By Drs. Terence Yung and Steve Ham on December 5, 2018
All postoperative troponin elevation should be treated seriously. Troponin elevation after surgery is associated with significant mortality at 30 days. Myocardial injury after non-cardiac surgery (MINS) diagnosis is made after other causes of troponin elevation are ruled out. Up to 90% of patients with a troponin elevation postoperatively do not exhibit any symptoms, yet their outcomes are still poor.
By Drs. Terence Yung and Tony Wan on July 24, 2018
For those who had an elective hip or knee arthroplasty who have no other risk factors for VTE, after initial 5 days of DVT prophylaxis with rivaroxaban 10mg a day, I complete the remaining DVT prophylaxis with aspirin 81mg once daily for an additional 30 days for hip arthroplasty and 9 days for knee arthroplasty. Those who already were on once-daily 81mg aspirin prior to surgery will receive 162mg aspirin once daily instead in this period.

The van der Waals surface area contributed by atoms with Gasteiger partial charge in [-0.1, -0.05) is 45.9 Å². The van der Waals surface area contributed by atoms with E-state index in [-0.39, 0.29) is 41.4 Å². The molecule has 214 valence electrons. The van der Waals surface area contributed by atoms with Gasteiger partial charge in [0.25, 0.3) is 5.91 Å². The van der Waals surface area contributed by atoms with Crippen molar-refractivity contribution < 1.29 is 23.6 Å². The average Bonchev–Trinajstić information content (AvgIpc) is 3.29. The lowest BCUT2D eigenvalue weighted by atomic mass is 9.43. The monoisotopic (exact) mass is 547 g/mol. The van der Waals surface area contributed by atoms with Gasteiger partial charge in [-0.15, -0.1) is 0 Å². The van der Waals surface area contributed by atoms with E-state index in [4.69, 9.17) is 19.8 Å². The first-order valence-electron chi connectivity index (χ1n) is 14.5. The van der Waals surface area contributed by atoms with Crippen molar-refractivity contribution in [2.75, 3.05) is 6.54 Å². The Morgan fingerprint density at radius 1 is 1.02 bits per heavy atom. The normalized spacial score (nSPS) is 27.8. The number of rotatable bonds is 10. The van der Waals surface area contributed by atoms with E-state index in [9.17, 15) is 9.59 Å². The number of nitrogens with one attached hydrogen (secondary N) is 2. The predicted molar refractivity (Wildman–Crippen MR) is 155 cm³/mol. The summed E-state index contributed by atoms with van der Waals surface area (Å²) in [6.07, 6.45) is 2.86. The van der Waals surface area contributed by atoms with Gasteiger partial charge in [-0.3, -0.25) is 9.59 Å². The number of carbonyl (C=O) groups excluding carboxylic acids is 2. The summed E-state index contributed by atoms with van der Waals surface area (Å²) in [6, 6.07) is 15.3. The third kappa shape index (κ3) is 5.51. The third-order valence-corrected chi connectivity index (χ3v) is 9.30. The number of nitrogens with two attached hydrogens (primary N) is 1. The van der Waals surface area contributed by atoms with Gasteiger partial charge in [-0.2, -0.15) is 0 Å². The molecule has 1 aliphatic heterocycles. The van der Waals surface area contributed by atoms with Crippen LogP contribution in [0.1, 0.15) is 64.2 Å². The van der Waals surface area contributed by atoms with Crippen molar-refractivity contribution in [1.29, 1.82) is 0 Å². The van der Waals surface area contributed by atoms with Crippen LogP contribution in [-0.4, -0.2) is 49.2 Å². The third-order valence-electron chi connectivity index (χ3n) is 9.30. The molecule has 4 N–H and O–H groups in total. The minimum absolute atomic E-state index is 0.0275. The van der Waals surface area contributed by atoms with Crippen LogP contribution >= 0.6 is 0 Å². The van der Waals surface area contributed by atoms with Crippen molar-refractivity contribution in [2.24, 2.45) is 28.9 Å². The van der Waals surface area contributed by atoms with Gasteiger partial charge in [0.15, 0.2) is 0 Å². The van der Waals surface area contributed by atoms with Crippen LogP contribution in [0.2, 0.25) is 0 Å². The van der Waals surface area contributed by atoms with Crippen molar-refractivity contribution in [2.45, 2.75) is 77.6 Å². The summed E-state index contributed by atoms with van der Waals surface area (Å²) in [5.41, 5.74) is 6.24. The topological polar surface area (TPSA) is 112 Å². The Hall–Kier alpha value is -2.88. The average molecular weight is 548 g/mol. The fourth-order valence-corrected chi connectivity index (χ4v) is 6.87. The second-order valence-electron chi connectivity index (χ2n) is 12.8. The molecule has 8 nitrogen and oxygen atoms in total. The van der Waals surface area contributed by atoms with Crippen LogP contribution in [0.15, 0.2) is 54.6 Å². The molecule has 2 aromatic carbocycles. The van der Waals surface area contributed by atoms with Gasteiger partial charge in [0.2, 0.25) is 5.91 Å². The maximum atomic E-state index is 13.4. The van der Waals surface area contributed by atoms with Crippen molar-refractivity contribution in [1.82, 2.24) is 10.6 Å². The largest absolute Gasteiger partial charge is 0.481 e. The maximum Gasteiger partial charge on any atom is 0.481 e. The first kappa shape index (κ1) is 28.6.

By Drs. Christopher Cheung and Kenneth Gin on August 9, 2017
Perioperative management of anticoagulation is challenging as physicians must consider the risks of stroke, systemic embolism, and perioperative bleeding.
Elevated Lipoprotein (a) is a common reason for unexplained premature or recurrent coronary heart disease and stroke
By Dr. Gordon Francis on April 26, 2017
High Lp(a) is a major CVD risk factor that should be measured and acted upon in patients and families where there is history of premature CV events but lack of clear risk factors, and in patients with known CVD and recurrent events despite treatment to LDL-C target.
By Drs. Charlie Chen and Hayden Rubensohn on April 12, 2017
What is the patient willing to consent to as treatment if his/her condition were to seriously deteriorate? The Serious Illness Conversation Guide developed by Ariadne Labs provides a framework for physicians to engage in care planning with patients in a manner acceptable to the patient.